The Atlantic Daily: Biden’s Plan to Get His Party Out of This Mess

Democrats, still nursing a hangover from last week, enter a tense moment.

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The Atlantic

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Democrats are at a turning point. For months, the party has been plagued by fears that it is squandering its control in Washington. Last week’s loss in Virginia brought those fears to a fever pitch.

Congress did finally get stuff done late Friday night, passing the infrastructure bill that’s been in the works for months now. But that marks just one policy vehicle freed from the gridlock. The party’s central anxiety remains: Will it be able to accomplish enough to win over voters and avert disaster in the 2022 midterms?

  • The party is losing the “vibes war.” Derek Thompson explains: “Despite many positive economic trends, Americans are feeling rotten about the state of things—and, understandably, they’re blaming the party in power.”

  • Where does President Joe Biden go from here? “Catastrophe has a way of clarifying things,” Peter Nicholas, who covers the White House, writes of the Virginia result, “and now Biden seems on the verge of a reset. An immediate course correction may be his last, best shot at salvaging both his presidency and his party’s prospects next year.”

  • Should the party be recruiting more celebrity candidates? After all, it worked for Donald Trump. But Democrats remain wary of going all in on famous names. Olga Khazan explores why.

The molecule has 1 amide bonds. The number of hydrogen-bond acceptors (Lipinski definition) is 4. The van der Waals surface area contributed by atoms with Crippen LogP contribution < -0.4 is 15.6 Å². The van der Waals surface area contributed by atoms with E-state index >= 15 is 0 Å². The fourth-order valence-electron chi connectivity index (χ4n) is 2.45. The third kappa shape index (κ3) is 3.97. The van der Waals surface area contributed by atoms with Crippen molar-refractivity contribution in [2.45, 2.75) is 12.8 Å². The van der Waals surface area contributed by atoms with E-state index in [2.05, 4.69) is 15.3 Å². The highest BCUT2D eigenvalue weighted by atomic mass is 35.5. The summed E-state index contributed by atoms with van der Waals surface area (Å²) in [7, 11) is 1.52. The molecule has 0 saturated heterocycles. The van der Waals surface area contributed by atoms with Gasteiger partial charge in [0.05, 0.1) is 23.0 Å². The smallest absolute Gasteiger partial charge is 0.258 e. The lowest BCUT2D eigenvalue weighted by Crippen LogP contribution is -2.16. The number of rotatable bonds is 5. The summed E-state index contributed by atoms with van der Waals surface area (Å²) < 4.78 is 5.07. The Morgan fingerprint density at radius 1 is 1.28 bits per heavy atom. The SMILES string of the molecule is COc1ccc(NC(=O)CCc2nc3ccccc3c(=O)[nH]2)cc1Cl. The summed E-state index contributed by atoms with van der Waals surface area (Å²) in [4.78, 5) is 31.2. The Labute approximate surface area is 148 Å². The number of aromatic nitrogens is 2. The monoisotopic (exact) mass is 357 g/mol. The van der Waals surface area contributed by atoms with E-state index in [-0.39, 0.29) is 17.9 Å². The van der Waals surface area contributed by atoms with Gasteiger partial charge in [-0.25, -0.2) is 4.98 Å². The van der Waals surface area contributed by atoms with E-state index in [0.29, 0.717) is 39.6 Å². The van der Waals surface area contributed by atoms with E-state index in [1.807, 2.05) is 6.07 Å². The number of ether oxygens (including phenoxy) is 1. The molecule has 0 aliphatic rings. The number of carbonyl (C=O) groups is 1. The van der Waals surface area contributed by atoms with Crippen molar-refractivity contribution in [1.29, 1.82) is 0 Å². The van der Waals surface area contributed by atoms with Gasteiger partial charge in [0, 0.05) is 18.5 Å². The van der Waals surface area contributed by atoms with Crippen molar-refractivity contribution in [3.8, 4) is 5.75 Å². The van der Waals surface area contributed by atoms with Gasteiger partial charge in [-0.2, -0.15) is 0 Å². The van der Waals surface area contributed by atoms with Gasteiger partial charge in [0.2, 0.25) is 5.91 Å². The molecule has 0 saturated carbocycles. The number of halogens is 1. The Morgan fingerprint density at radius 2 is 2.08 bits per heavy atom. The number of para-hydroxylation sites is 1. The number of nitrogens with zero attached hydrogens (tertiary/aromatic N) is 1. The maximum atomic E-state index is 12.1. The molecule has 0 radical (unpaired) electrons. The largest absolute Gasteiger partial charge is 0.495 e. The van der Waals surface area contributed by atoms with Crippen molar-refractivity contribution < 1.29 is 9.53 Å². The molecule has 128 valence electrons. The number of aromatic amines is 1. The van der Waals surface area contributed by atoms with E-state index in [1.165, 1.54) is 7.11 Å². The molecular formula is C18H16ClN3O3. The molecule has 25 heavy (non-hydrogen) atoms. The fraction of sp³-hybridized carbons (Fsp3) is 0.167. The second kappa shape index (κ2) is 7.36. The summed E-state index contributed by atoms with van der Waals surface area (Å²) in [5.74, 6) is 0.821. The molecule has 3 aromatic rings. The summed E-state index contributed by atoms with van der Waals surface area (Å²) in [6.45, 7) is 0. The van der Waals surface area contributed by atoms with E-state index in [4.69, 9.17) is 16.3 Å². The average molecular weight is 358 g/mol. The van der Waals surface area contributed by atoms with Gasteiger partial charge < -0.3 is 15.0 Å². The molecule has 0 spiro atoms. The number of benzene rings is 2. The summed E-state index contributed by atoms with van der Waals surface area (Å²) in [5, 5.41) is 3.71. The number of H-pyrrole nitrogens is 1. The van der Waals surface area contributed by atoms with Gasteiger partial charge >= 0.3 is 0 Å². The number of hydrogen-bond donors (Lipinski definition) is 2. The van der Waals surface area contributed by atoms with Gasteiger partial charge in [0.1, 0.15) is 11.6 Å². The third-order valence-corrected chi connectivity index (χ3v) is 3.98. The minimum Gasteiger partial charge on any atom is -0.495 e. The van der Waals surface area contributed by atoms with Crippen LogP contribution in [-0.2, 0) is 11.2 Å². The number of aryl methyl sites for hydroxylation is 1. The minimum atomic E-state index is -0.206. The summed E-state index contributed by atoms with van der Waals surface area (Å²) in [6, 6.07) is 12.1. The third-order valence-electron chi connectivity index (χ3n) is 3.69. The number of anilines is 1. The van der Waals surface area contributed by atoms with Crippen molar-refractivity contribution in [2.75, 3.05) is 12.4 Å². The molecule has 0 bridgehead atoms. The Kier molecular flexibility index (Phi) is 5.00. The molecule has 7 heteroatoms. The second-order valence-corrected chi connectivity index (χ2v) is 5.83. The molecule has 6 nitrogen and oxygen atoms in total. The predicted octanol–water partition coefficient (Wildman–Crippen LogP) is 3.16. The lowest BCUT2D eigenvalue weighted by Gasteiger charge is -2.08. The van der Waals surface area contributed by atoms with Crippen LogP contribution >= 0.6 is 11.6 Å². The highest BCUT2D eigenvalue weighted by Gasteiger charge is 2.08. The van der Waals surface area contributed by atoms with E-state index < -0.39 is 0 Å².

The news in three sentences:

(1) The United States reopened its borders to many (vaccinated) international travelers. (2) The House’s January 6 committee subpoenaed six Trump advisers. (3) Former President Barack Obama spoke at the COP26 summit on climate change, criticizing former President Donald Trump.

One question, answered: Do parents of girls have any reason to be concerned about COVID-19 vaccines affecting the start of puberty?

Our staff writer Katherine J. Wu reports:

Experts assured me that there’s no plausible way a vaccine could affect the start of puberty. But it’s understandable that some of these fears have cropped up. For months, misinformation about the COVID-19 vaccines negatively impacting fertility have been circulating. Those ideas are totally false, according to Tina Tan, a pediatrician and infectious-disease specialist at Northwestern University. “There is absolutely no connection between getting a vaccine and an effect on fertility,” she told me.

Another set of reports may be playing a role here too. Many women have noted that their vaccine temporarily put their menstrual cycle in flux. This one’s real, but no cause for alarm. Menstrual cycles are fickle and can be impacted by a lot of factors, including stress or the immune system getting really riled up, as it tends to do—in a good way!—after vaccination. Researchers say the effects seem to be mostly short-lived.

Today’s Atlantic-approved activity:

Moving to a sunny clime probably won’t make you happy. Learn to love your local seasons instead.

A break from the news:

The mass slaughter of whales in the 20th century left a gargantuan hole in the ocean’s ecosystems.


Every weekday evening, our editors guide you through the biggest stories of the day, help you discover new ideas, and surprise you with moments of delight. Subscribe to get this delivered to your inbox.